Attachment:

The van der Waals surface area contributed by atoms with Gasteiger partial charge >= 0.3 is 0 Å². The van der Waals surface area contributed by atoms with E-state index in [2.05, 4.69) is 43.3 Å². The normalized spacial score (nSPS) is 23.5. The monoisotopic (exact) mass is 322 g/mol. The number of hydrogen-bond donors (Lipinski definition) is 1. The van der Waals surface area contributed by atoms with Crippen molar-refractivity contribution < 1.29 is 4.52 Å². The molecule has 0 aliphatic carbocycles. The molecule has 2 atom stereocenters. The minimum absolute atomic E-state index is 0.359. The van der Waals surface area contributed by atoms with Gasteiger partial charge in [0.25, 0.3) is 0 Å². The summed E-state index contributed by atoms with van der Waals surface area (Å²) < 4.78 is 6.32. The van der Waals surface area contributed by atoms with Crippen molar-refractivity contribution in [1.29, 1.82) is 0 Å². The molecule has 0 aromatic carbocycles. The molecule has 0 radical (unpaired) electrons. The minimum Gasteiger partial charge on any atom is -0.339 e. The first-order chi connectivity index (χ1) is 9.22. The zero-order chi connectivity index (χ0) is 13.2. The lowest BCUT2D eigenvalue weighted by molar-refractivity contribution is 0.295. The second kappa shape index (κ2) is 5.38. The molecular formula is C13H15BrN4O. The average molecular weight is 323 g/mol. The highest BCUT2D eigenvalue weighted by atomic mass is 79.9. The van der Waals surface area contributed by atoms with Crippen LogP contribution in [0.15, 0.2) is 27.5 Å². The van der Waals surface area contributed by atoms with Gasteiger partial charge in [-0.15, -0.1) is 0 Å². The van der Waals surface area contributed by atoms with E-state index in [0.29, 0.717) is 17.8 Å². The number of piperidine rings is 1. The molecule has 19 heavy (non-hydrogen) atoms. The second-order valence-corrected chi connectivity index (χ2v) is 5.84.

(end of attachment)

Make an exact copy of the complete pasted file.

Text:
The van der Waals surface area contributed by atoms with Gasteiger partial charge >= 0.3 is 0 Å². The van der Waals surface area contributed by atoms with E-state index in [2.05, 4.69) is 43.3 Å². The normalized spacial score (nSPS) is 23.5. The monoisotopic (exact) mass is 322 g/mol. The number of hydrogen-bond donors (Lipinski definition) is 1. The van der Waals surface area contributed by atoms with Crippen molar-refractivity contribution < 1.29 is 4.52 Å². The molecule has 0 aliphatic carbocycles. The molecule has 2 atom stereocenters. The minimum absolute atomic E-state index is 0.359. The van der Waals surface area contributed by atoms with Gasteiger partial charge in [0.25, 0.3) is 0 Å². The summed E-state index contributed by atoms with van der Waals surface area (Å²) < 4.78 is 6.32. The van der Waals surface area contributed by atoms with Crippen molar-refractivity contribution in [1.29, 1.82) is 0 Å². The molecule has 0 aromatic carbocycles. The molecule has 0 radical (unpaired) electrons. The minimum Gasteiger partial charge on any atom is -0.339 e. The first-order chi connectivity index (χ1) is 9.22. The zero-order chi connectivity index (χ0) is 13.2. The lowest BCUT2D eigenvalue weighted by molar-refractivity contribution is 0.295. The second kappa shape index (κ2) is 5.38. The molecular formula is C13H15BrN4O. The average molecular weight is 323 g/mol. The highest BCUT2D eigenvalue weighted by atomic mass is 79.9. The van der Waals surface area contributed by atoms with Crippen LogP contribution in [0.15, 0.2) is 27.5 Å². The van der Waals surface area contributed by atoms with Gasteiger partial charge in [-0.15, -0.1) is 0 Å². The van der Waals surface area contributed by atoms with E-state index in [0.29, 0.717) is 17.8 Å². The number of piperidine rings is 1. The molecule has 19 heavy (non-hydrogen) atoms. The second-order valence-corrected chi connectivity index (χ2v) is 5.84.